Exposing Hillary So She Won't Get Elected

Hillary Emails: Mysterious Two-Month Gap

Hmmm. There is a two-month gap in Hillary Clinton’s emails that coincides with violence in Libya and the employment status of a top Clinton aide, Huma Abedin (pictured.)

Among the approximately 2,000 emails that Hillary Clinton has released from her private account via the State Department, there is a conspicuous two-month gap. There are no emails between Clinton and her State Department staff during May and June 2012, a period of violence in Libya, an issue she otherwise tracked and communicated about relentlessly, leading up to the September 11 attack on the consulate in Benghazi that left four Americans dead.

A State Department spokesman told The Daily Beast that for the year 2012, only those emails related to the security of the consulate or to the U.S. diplomatic presence in Libya were made public and turned over to a House committee investigating the fatal Benghazi assault. But if that’s true, then neither Clinton nor her staff communicated via email about the escalating dangers in Libya. There were three attacks during that two-month period, including one that targeted the consulate.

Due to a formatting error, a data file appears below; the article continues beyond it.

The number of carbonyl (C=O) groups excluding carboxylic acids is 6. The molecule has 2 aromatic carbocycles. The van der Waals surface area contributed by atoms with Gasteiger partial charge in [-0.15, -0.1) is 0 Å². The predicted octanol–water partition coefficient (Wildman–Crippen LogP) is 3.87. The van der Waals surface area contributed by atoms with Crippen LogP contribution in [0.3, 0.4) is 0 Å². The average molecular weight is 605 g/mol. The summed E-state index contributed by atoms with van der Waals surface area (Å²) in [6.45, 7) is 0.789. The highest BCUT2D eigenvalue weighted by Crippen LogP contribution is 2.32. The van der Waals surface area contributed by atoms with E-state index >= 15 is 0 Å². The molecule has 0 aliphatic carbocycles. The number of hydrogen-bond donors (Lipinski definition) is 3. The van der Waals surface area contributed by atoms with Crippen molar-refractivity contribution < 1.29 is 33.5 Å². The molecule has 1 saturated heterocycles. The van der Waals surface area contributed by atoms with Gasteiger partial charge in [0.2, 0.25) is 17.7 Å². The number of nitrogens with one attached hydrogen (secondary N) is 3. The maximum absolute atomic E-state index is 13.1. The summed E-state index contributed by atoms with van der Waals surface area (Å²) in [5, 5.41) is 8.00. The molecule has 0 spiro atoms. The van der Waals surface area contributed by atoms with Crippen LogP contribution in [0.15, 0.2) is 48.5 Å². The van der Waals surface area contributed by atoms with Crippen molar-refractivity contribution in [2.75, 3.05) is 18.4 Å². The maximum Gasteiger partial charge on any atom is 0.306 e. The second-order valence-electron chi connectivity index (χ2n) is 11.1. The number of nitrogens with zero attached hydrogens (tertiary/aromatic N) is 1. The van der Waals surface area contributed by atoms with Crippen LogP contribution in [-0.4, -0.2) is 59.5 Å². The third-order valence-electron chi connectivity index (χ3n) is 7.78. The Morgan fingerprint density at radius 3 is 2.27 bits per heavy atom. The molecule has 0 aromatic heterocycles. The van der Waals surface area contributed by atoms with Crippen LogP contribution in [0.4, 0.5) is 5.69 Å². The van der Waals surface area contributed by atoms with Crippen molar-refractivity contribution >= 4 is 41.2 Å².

For example, on June 6, an IED detonated outside of the Benghazi consulate, ripping a 12-foot-wide hole in the compound’s wall and prompting officials to release a public warning on “the fluid security situation in Libya.”

Yet the State Department has not produced any emails to or from Clinton about the improvised bomb.

Republicans on the House committee investigating the Benghazi attack have called the absence of any email communication noting the explosive attack at the U.S. consulate “inexplicable.”

That two-month period also coincides with a senior Clinton aide obtaining a special exemption that allowed her to work both as a staff member to the secretary and in a private capacity for Clinton and her husband’s foundation. The Associated Press has sued to obtain emails from Clinton’s account about the aide, Huma Abedin.

On June 3, Abedin, a longtime Clinton aide and personal friend of the Clinton family, was given the status of a “special government employee,” which allowed her to stay on the State Department payroll while simultaneously working for the Clinton Foundation, Teneo, a consulting firm founded by Clinton confidant Doug Band, and as a private adviser to Clinton regarding her post-State Department transition.

Conflict-of-interest laws ordinarily would prohibit that arrangement, but the special designation exempted Abedin from most ethics rules.